You definitely do not want to be using multiple contexts in a single http request. That will cause you a lot of pain.

As a bare minimum I would alter your Engine to have the context dependency injected in (through the constructor or setter). That will allow you to isolate the engine for testing purposes by injecting in a mocked context.

I would then consider creating a BasePage class that new ups an Engine Instance in the constructor (passing in a new Context). Each subsequent page would then inherit from the BasePage and would therefore have an Engine instance by default.

I would then work on the Engine class to provide all the functionality that your pages require (possibly sub-classing if it starts to get a bit monolithic). You then make sure that all interaction between the UI and the underlying database is channelled through the Engine. This way you could extend the Engine as required say for instance Engine.Ajax.Get... or something along those lines.

Like I say the level of abstraction you require may reveal other design considerations that you will need to make. You may wish to implement a repository and unit of work pattern on top of the context (technically an EF context already gives you this but if you are not sure about sticking with EF or know that you will need to introduce alternative data access options then you will need to consider it).

If you are injecting dependencies and those dependencies are 'volatile' then you may look to use an Inversion of Control Container such as AutoFac or Windsor.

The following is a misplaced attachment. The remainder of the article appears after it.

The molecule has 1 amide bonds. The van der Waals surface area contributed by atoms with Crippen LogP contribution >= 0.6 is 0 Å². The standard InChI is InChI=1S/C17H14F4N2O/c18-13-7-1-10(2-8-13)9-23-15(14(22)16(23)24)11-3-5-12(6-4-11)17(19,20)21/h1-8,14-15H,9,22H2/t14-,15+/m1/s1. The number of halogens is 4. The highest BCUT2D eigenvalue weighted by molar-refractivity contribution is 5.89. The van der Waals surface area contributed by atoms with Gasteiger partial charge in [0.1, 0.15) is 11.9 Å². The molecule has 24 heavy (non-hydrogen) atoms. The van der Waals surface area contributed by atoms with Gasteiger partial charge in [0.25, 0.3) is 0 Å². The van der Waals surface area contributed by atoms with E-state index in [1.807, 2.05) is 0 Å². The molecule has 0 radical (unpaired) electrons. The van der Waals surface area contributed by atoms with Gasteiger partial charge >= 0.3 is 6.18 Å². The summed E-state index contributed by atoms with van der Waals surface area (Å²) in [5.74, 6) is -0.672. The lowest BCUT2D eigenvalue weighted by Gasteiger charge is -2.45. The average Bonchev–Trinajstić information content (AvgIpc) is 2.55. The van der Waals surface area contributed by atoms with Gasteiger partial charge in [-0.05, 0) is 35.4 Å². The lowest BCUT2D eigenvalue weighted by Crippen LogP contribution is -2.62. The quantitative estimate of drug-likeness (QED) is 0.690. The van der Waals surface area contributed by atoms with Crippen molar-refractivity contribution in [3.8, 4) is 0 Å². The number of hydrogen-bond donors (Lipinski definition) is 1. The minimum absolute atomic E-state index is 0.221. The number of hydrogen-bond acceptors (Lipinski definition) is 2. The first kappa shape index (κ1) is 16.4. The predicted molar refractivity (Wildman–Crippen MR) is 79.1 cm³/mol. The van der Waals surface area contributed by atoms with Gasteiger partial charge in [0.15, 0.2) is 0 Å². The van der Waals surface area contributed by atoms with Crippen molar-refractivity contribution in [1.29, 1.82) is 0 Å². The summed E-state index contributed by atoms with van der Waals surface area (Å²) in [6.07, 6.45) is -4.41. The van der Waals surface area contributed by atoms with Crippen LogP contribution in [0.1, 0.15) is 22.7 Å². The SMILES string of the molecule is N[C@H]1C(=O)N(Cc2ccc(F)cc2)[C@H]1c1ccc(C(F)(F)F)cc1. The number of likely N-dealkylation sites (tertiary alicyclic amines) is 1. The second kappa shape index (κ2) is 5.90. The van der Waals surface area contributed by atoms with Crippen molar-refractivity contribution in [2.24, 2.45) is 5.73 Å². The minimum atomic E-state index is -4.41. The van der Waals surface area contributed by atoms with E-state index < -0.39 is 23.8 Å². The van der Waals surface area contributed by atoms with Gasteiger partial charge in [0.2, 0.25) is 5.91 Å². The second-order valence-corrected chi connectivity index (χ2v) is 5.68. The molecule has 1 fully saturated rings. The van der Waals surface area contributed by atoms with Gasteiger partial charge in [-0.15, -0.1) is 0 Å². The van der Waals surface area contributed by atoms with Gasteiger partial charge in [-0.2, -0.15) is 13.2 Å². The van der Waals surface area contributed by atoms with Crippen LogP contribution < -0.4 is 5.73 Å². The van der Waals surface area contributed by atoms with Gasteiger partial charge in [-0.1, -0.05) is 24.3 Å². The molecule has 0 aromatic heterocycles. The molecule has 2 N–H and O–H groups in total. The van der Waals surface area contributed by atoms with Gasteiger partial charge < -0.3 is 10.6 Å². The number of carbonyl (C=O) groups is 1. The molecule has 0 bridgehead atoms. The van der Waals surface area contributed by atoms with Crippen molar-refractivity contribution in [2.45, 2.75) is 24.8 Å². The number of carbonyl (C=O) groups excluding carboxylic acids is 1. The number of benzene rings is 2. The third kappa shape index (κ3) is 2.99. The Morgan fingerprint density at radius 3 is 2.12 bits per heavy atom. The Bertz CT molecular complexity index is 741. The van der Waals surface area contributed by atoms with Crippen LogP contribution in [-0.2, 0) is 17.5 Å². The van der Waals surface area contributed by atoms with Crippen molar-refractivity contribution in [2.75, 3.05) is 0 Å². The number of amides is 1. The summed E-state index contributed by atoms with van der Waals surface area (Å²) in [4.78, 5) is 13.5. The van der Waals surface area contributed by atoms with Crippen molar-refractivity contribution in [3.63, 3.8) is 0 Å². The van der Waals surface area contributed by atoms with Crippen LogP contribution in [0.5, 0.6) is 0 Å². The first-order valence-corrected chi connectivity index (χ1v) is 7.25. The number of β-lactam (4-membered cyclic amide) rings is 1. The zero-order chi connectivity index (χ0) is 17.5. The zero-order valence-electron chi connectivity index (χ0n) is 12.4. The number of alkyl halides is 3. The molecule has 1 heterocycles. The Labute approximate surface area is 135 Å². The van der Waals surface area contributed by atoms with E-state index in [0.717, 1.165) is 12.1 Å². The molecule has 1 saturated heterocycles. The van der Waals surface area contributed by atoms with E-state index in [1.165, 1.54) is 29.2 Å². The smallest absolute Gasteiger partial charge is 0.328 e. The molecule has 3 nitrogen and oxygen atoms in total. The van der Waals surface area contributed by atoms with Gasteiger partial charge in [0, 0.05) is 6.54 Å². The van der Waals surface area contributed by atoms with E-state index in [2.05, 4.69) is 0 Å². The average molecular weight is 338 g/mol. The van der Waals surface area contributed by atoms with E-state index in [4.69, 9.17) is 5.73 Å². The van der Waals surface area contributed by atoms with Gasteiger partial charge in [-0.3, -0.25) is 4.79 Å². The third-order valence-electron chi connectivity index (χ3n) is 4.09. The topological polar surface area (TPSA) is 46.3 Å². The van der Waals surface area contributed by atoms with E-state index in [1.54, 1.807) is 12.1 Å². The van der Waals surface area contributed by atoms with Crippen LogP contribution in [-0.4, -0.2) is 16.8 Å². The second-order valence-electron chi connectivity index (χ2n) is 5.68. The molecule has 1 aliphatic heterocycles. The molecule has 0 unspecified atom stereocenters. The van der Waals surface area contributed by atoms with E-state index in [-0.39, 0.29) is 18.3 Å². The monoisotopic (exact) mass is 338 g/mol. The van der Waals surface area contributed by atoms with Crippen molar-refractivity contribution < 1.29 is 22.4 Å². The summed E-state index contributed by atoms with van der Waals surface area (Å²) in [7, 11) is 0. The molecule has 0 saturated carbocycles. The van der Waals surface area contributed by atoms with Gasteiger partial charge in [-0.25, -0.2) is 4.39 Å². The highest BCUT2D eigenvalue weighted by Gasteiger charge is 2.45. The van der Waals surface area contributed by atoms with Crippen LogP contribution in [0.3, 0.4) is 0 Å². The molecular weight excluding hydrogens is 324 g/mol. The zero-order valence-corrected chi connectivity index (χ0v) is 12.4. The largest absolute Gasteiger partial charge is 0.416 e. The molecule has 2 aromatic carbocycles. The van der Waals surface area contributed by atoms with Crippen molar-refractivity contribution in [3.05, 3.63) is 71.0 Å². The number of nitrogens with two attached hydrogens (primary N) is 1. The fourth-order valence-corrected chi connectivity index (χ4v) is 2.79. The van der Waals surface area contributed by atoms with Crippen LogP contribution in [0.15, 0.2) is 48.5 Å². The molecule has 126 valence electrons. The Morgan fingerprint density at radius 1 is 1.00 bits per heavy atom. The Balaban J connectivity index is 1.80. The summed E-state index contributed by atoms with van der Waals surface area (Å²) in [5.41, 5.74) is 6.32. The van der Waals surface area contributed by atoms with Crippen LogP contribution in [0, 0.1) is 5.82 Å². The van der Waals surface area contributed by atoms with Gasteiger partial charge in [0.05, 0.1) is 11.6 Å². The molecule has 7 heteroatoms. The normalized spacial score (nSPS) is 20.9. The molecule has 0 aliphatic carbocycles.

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I would guess you have a reason for using WebForms rather than MVC but my first tip would be this: If you possibly can, use ASP.Net MVC.

Right, Got that off my chest, lets continue.

You are right to suspect your architecture, having your entity store and then a second way of directly accessing your database when using Entity Framework is a big no-no. The simple rule to consider is this: Only one way to and from the database.

Even if you're stuck with a tired technology like WebForms, you can still take a useful page out of the MVC book by using the MVC architecture. You're half way there with your Engine which sounds like it is doing most of the work of the Model layer. In fact it sounds to me like you want to go a little further and use a ViewModel type approach - a ViewModel behaves like a Model, but has extra things that make it easier to work with from the front end, so it effectively behaves as a DTO, but if there are any properties you don't want to be able to write on the front end or other view related logic it goes in the ViewModel class.

Then you make sure your entity layer can take a ViewModel object ( or probably you create an interface for your entities so if you had a BookRecord object you would create an IBookRecord interface that the BookRecord entity would implement and the BookRecordViewModel would also implement. If possible it is always nicer to pass around interfaces and it really facilitates DI, mocking and all that good stuff that helps build resilience in general.

The only real difference this makes is that you will have to handle logic to manage updates in your engine - when you push down a BookRecordViewModel from the interface you will need to check whether it has an Id field set and if it does query and update, if not add it as a new record. You may well have that all implemented already in your Engine project, in which case this should present no problem at all.